People comparing very different choices use metaphors like “chalk and cheese” or “apples and oranges”. But these metaphors aren’t enough to contrast our world now to our world before Covid-19. It’s not chalk and cheese, it’s shifting between different universes.
Covid-19 brought uncertainty and knocked the global economy off course. Yet despite a nosedive in March 2020, investment markets have been generally well-behaved.
A dollar invested in the US market over the last three years has nearly doubled. Investors want to know whether the stellar run for shares will continue into 2022.
Think about the year ahead from different perspectives, with two key ones being economic challenges and investment opportunities.
Economic challenges set the overall environment and provide tailwinds or headwinds for markets. Standout challenges for 2022 are inflation, government debt and interest rates.
Inflation could completely derail over 20 years of relative price stability. Ben Bernanke, former chair of the US Federal Reserve, expects high inflation to be “transitory” and last only months. This looks increasingly unlikely as supply disruptions and labour market imbalances are set to go deep into 2022.
Investment opportunities for next year will be driven by themes including ongoing technological change and the trend to decarbonisation.
From healthcare to finance nothing is immune to change, with technology continuing to disrupt industries, business models and products.
Two weeks ago electric carmaker Rivian listed on the US stock market at a value higher than old established car companies like Ford and General Motors.
Consider this - Riven expects to produce only 1000 cars this year while General Motors sold nearly 7 million in 2020. Yet the challenger, Riven, is worth more.
The global move to decarbonise will accelerate in 2022 and laggards will increasingly be seen as higher risk investments. One in five of the world’s largest listed companies have already set a net-zero carbon target, including Microsoft, BP, Visa, Unilever and Apple. Even cigarette maker Philip Morris is striving to achieve carbon-neutrality across its factories by 2030.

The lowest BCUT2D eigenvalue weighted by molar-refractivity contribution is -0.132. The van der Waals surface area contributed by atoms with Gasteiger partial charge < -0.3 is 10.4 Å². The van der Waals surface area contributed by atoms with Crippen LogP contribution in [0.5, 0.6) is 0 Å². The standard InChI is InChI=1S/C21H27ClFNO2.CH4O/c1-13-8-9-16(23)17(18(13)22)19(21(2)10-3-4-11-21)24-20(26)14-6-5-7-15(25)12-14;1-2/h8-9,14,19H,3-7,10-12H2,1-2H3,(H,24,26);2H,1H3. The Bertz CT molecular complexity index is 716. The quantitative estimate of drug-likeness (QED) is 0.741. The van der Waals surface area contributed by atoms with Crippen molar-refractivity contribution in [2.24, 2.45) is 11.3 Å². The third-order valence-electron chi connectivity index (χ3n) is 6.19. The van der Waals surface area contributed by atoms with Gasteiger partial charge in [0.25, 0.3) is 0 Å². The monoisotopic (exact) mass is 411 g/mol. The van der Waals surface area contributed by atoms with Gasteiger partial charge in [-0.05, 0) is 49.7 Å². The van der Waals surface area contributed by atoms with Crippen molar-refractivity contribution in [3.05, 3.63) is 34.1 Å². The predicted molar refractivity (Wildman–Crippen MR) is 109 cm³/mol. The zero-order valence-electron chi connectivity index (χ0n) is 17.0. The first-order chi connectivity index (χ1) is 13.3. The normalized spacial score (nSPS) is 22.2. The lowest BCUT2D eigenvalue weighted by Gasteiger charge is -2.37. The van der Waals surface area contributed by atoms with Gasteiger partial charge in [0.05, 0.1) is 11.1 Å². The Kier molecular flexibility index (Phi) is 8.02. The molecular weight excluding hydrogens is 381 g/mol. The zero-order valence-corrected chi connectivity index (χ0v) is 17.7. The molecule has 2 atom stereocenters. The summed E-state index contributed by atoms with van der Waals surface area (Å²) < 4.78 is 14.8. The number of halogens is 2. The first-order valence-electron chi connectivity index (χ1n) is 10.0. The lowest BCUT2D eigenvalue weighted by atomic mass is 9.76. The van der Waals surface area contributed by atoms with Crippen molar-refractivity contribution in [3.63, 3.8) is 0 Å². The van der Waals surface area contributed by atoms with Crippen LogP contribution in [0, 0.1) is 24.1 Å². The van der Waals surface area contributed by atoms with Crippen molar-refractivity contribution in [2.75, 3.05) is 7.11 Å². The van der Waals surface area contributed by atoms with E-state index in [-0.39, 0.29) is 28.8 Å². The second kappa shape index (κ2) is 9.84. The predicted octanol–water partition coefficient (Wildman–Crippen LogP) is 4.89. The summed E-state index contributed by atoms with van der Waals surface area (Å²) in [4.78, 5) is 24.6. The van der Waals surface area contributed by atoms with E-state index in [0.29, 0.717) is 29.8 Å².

Driven by regulation, consumers and investors, more business leaders will take action and we’ll see a number of net zero targets set by New Zealand listed companies.
It’s tough making sense of the year ahead as an investor. We should expect lower returns for global equity markets next year, but it is not a given that shares will have a down year. In the 20 years immediately preceding this year, the US share market delivered a negative year only 4 times, being once in every five years.
But remain mindful that investing is about risk as well as returns. With rising uncertainty, now is probably not the time to overload on risk taking.
Times of uncertainty call for flexibility in investment portfolios. This may mean recognising the value in having money accessible for opportunities or for rebalancing. Also be aware of the time required to turn different assets into cash. And with ongoing interest rate rises hurting global bond markets, understand how bond values are sensitive to interest rate changes.
In short, risk is rising as we head into 2022. Make sure you’re ready for the new year as an investor by being forward-thinking and agile.
(This article was originally published by Stuff November 25, 2021) (Picture Source: Mika Baumeister)
Residential property: a lesson from China
By John Berry on | 3 min. read
Dynamics of residential property in China are very different to ours, but their market may have useful lessons.Read more
Interest rate hikes: Is your portfolio really conservative?
By Hamesh Sharma on | 3 min. read
As a period of record low interest rates draws to a close, bond investors may be in for more short term pain said Hamesh Sharma, portfolio manager at Pathfinder.Read more
Social entrepreneurs: a new force for good
By John Berry on | 3 min. read
Future-thinking businesses are coming up with innovative new models to support causes and embed “doing good” in their company’s DNA.Read more